Wednesday, March 11, 2015
Reader's Diary #1128- Roz Chast: Can't We Talk About Something More Pleasant?
It is not funny. Sure Chast might be best known for her humorous New Yorker cartoon, but just as I said about Something Fierce a week ago, readers going into Can't We Talk About Something More Pleasant? expecting a roll on the floor are in for a rude awakening. Do book reviewers not get comedy? There are funny moments, for sure, and I did even LOL once. I'm not saying it needs to be a book of knock knock jokes in order to have the funny label, but I do think that the number one intent of a funny book should be to make people laugh and I do not think that was Chast's intent with this book. I think it was her intent to write an honest depiction of dealing with the aging process and death of one's parents, to talk about an unpleasant side of life. But because it's honest, and observant, of course there are humorous moments— there are such moments in real life— but I don't think they're the focus of this book, they're incidental. Well, maybe not incidental. I think she is making a point that it's okay to occasionally laugh during tough times, but let's be real, the focus here is on the tough times.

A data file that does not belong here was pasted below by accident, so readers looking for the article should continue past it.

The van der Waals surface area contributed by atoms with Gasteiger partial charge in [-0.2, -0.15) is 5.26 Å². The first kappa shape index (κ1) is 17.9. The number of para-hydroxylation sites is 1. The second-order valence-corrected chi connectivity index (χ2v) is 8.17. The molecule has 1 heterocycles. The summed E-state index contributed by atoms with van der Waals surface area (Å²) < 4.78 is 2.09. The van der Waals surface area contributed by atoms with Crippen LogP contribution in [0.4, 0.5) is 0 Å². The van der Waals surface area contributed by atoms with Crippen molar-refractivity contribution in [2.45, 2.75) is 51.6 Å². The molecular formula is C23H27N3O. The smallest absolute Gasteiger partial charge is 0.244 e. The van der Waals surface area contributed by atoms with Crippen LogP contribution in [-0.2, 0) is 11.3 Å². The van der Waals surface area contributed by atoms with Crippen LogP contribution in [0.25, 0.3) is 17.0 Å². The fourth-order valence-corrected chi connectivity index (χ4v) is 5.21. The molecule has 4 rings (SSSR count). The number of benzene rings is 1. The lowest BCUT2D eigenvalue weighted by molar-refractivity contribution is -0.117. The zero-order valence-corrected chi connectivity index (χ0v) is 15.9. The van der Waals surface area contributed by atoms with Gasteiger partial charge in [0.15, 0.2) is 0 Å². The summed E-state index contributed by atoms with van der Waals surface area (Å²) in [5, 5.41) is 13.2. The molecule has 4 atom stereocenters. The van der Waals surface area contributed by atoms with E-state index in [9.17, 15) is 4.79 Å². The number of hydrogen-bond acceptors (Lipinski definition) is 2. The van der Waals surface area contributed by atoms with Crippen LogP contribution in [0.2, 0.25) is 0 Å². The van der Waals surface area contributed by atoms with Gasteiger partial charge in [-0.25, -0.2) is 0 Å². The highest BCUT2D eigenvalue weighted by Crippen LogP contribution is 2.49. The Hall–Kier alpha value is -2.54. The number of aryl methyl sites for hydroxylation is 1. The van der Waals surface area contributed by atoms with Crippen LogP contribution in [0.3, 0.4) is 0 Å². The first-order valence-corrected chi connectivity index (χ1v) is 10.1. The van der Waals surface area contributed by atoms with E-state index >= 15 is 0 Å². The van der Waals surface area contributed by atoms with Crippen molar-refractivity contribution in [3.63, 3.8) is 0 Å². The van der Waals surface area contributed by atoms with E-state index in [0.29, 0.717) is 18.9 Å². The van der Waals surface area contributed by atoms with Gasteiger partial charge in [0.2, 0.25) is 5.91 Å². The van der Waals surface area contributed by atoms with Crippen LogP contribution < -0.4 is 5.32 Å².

It is also not a great graphic novel. To me, a great graphic novel is a complete package: good story, good art, and they are only great together. Chast's art is serviceable, but not stellar (excluding the drawings of her mother at the very end which were stellar and reminded me of Ron Mueck's "Dead Dad" sculpture). Furthermore, it works more like the art of a picture book, tending to compliment the text but the text could work on its own. And to be sure, the text of Can't We Talk About Something More Pleasant? works superbly— which brings me to what it is: an occasionally funny, but always honest and poignant memoir that happens to be illustrated.